Even better, China has been providing very low cost coal power plants to the developing world for years. Those plants are much appreciated by growing economies that are desperate for cheap reliable power.

Real commitments from only the rich countries means we have a little more than one quarter of the problem in hand. In a state with 0.1 % of the global carbon footprint, a Californian cynic might wonder if we are suffering with an increasingly unreliable (yet, renewable) power grid just so China can burn more coal. Ultimately, at the insistence of India and the developing countries, the conference agreed to “phase down” coal rather than “phase it out.”

Recall the Montreal Protocol of 1987, designed to solve the problem of the hole in the ozone layer by eliminating Chlorofluorocarbons (CFCs) and Hydrochlorofluorocarbons (HCFCs) used in refrigeration and some consumer products. It was submitted by President Reagan and ratified unanimously by the U.S. Senate in 1988. All 197 countries eventually signed the protocol. Despite being the gold standard of international climate agreements, compliance remains a challenge.

Notably, China was granted additional time to phase out production due to the rapid growth of air conditioning in its urban centers. Today, China accounts for 78% of global HCFC production and they are receiving an annual payment of $95 million from the U.N. to support their transition. Happily, the hole in the ozone layer over Antarctica has been dramatically reduced in the intervening 34 years.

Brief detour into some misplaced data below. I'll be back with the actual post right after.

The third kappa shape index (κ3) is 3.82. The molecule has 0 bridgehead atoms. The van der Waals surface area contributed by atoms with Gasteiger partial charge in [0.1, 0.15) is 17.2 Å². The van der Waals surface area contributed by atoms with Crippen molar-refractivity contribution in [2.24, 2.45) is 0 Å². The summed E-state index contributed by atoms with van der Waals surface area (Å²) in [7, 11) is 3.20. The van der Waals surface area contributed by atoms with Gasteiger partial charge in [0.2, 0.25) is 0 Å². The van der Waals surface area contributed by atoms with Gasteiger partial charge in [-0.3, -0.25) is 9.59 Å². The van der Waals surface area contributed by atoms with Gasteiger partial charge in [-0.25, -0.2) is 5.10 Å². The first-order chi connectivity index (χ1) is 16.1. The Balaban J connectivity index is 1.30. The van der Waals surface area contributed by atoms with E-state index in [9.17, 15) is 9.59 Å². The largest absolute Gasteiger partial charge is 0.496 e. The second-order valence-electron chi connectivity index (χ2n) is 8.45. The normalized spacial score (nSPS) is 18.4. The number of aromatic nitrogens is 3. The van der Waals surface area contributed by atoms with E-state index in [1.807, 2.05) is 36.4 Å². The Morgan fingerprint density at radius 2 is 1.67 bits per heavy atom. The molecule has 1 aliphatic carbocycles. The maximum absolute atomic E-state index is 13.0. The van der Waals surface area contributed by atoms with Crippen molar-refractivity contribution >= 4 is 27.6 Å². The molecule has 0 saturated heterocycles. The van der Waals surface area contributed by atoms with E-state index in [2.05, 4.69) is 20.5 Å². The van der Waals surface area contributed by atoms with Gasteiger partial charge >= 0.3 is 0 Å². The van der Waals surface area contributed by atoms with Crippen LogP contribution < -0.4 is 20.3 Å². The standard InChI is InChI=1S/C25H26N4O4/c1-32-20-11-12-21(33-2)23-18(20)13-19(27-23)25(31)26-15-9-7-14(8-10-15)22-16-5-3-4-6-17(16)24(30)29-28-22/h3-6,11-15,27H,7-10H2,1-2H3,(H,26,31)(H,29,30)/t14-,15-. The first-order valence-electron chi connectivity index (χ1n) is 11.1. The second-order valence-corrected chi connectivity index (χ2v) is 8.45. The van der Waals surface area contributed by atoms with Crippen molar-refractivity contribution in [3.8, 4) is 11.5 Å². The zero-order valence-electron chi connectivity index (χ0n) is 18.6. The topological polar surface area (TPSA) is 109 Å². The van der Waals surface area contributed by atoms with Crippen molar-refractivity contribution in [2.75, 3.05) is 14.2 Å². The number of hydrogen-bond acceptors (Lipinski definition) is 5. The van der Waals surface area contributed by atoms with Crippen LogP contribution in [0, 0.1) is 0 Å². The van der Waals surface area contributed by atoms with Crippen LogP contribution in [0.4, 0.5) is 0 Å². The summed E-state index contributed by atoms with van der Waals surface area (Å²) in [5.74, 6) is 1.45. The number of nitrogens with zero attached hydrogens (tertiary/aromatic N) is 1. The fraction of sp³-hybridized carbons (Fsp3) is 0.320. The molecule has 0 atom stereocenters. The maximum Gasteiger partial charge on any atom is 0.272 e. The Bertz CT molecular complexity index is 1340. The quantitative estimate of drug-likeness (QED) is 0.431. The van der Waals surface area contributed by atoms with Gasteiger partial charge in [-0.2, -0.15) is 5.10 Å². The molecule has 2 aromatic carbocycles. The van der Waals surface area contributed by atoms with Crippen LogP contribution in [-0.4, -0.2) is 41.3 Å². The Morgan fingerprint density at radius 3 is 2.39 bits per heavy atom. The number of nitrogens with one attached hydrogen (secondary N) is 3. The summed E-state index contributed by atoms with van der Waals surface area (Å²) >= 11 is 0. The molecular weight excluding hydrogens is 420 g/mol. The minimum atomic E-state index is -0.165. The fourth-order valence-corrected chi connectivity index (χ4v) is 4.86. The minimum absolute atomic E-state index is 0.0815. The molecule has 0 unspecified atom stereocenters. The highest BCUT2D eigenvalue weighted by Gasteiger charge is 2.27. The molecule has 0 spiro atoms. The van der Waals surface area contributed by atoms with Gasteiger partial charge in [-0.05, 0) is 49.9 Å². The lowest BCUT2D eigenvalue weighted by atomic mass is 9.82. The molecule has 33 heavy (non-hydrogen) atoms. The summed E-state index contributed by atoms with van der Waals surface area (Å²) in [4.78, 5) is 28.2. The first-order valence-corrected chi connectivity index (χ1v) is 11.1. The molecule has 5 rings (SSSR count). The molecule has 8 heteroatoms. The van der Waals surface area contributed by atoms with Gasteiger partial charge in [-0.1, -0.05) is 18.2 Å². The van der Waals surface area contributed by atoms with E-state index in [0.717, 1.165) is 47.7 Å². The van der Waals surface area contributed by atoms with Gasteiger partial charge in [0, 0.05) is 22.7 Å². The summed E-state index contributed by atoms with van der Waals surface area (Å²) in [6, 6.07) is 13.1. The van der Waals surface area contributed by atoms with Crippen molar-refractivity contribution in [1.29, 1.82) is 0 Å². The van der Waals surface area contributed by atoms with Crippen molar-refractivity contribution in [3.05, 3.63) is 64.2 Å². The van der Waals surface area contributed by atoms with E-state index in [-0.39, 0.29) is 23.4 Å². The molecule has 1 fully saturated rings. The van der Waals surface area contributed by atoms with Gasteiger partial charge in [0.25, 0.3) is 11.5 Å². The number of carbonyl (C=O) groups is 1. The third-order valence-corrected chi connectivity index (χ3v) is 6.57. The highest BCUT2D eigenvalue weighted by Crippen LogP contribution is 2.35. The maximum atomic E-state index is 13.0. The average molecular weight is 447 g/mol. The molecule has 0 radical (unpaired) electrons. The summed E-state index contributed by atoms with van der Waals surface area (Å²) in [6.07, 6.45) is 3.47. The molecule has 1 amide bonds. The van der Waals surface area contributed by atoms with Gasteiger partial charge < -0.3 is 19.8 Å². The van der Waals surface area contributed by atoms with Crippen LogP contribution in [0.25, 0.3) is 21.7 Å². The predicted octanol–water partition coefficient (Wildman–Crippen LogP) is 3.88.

Clearly Glasgow is not Montreal. If Glasgow is how we respond to an “existential” threat, we have to be worried about our response to some approaching extinction-event sized asteroid or an attack by intergalactic aliens.

I recently re-watched the sci-fi spoof Mars Attacks! (Spoiler alert) In that instance, the global existential threat was defeated by broadcasting Slim Whitman’s yodeling cowboy music which caused the aliens’ heads to explode.

Unfortunately, cowboy music is probably not a good solution to stop the climate from changing.